I know about this because I am one of those people who can't tolerate nightshades.  One good enchillada puts me out for three days, and they are not three days of fun. A full blown case of moderate poisoning will start with what feels like indigestion.  This progresses to severe abdominal cramps, which nothing really helps though pepto soothes a bit.  Next,  a headache and several hours of toilet time add to the festivities. Following that litle bit of Heaven, count on flu-like symptoms minus the fever for one to three days. Muscle aches and fatigue can last beyond that, but you feel so much better that you don't notice them that much. These foods in smaller doses can cause minor gastrointestinal problems, joit and muscle aches and just feeling crummy.

So what are these foods? Are they rare or outlawed? Nope, you probably eat them every day. Potatoes, tomatoes, eggplant, bell pepers, red and yellow peppers, our friends red and green chili, pepperoncini, pimento, and even tobacco are just a few of the nightshades.

You think you're safe because no one has complained. They probably haven't made the correlation. I was 30 years old when I had my first case of this. On a trip to New Mexico, I was pigging out on enchilladas made with fresh Hatch chili had one almost every day for a week. Bad idea.  Haven't been able to eat more than a couple of bites of one without getting sick since.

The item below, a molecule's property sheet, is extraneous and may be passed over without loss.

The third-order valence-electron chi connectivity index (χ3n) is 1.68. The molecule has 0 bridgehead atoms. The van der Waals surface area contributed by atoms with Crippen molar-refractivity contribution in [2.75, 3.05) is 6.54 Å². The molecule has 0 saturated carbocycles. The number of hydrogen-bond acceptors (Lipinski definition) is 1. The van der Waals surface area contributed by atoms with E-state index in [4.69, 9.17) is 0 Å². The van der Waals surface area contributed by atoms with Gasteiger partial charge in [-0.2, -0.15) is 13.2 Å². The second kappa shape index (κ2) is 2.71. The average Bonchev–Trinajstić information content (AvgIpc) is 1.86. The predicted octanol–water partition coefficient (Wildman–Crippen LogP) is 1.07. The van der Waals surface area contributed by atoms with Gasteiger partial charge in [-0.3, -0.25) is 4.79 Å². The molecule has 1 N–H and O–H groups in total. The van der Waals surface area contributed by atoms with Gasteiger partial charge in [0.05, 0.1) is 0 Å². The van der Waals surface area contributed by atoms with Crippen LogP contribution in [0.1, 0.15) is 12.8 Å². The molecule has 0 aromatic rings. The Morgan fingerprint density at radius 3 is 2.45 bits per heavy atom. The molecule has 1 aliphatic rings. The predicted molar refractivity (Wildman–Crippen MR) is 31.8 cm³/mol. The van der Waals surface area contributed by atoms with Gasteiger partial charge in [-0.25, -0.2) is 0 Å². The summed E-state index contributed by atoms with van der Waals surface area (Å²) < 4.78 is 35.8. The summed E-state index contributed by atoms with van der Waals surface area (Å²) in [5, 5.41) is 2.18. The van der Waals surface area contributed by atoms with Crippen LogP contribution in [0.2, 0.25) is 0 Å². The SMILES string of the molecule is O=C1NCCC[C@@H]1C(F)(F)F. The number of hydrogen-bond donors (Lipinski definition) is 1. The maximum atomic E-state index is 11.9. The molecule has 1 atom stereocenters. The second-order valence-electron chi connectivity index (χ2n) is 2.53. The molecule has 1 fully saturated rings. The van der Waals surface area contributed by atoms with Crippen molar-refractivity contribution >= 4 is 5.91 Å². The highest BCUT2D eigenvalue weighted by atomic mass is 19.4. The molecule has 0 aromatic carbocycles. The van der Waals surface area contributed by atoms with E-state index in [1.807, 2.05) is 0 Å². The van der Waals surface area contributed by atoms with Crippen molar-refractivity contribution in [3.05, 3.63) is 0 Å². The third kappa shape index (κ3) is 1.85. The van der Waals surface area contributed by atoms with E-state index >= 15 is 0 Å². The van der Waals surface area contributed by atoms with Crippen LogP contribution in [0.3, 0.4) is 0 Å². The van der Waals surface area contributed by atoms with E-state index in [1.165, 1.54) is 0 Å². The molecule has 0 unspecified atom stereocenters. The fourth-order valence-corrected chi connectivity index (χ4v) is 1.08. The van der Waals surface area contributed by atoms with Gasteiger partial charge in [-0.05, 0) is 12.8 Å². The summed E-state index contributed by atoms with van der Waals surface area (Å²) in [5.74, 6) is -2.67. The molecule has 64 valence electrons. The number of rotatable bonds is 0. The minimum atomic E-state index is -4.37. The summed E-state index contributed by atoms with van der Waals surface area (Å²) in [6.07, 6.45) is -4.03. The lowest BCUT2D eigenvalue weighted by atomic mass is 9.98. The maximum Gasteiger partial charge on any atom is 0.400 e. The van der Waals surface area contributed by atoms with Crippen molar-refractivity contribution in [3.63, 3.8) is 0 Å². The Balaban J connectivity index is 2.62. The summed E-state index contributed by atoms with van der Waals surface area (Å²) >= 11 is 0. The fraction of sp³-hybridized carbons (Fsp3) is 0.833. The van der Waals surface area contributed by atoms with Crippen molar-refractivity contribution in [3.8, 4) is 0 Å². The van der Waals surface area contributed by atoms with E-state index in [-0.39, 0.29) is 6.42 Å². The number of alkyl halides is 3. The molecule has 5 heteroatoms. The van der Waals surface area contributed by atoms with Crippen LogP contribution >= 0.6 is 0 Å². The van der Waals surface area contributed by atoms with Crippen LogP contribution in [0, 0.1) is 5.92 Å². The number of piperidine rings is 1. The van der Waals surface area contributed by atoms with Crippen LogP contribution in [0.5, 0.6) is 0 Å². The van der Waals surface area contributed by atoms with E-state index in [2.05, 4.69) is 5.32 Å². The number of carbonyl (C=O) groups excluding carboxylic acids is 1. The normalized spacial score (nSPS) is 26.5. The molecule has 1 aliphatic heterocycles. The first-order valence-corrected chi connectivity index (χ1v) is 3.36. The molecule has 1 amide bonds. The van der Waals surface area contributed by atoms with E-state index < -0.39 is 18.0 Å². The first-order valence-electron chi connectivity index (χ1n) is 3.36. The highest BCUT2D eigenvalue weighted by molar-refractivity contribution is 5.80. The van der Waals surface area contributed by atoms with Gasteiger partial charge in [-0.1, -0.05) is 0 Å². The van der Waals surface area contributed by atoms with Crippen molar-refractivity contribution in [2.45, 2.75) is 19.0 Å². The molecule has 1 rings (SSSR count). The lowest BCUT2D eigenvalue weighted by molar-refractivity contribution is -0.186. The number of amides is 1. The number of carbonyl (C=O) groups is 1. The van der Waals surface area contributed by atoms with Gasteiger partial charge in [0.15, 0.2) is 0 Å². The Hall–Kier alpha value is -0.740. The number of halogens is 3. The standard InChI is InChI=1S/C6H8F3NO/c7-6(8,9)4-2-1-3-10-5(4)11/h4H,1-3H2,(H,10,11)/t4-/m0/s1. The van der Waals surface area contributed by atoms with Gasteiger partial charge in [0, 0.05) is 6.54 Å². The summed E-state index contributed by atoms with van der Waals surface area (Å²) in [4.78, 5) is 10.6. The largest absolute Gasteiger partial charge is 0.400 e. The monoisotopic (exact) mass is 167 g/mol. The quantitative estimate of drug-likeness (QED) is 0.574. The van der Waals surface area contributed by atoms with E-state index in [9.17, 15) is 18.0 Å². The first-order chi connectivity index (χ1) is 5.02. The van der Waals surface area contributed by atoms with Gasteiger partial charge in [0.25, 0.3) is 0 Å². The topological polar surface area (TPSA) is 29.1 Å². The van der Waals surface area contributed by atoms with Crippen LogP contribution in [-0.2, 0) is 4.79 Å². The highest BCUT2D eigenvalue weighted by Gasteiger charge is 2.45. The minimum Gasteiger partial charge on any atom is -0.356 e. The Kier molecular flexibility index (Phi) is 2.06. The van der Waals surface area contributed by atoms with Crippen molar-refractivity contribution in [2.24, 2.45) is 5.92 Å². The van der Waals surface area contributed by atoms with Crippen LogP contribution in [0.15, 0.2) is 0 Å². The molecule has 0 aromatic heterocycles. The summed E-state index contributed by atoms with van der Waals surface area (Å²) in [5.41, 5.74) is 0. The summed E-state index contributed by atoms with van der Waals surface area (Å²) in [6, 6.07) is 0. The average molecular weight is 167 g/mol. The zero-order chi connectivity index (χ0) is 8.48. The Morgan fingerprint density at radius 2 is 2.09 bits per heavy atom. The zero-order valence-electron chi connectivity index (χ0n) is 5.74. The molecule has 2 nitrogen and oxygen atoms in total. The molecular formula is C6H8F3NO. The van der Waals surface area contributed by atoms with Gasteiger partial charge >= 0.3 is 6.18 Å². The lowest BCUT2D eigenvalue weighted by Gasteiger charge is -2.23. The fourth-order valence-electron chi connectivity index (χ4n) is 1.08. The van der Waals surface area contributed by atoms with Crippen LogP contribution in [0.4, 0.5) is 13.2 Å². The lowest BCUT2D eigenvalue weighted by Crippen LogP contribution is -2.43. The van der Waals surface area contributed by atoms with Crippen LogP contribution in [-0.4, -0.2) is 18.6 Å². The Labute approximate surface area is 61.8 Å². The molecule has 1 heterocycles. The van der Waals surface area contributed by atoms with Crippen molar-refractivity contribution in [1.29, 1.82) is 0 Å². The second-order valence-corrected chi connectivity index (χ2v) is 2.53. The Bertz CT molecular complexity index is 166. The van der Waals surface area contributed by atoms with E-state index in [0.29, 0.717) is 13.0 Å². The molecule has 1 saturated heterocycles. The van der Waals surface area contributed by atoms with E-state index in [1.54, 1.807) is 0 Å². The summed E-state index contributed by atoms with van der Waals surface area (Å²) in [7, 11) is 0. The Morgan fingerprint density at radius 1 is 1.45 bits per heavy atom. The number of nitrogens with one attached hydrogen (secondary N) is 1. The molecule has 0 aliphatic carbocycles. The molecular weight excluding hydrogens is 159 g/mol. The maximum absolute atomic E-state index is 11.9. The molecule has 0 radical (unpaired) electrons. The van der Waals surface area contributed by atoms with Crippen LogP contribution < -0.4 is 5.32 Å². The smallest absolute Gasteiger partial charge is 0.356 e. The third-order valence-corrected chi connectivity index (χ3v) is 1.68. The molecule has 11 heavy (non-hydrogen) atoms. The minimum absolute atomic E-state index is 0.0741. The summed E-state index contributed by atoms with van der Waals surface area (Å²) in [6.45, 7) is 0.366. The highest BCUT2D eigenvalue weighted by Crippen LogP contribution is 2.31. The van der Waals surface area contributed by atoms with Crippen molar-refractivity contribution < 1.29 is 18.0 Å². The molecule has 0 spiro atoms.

There are ways to avoid bringing this problem into your emergency situation by carefully planning your food storage.  Here are my 'tips:'

1. Store and serve these foods for use in moderation. I suggest limiting to no more than 2 servings a day. Sounds simple? If you have hash browns for breakfast with a generous dose of ketchup, you're done for the day.

2. Don't plan your seed supply around nightshades. What edible plants for your garden do you see most often in stores like Home Depot and Lowes? Six packs of tomatoes, potato starts and all kinds of peppers!

3. Pay attention to your symptoms and those of family members. Each person has a different tolerance for these alkaloids. Unexplained malais, achy or "I hurt' complaints a couple hours fter a meal with nightshades (whopper with fries!) could be a sign of sensitivity.

4. If someone in your group shows the sensitivity, learn to cook with less tomato sauce or whatever seems to be the problem.

Luckily not every group will have someone with the sensitivity. If you do have one, be kind. They didn't plan it. It's better to manage this through diet planning than by white-knuckling it!!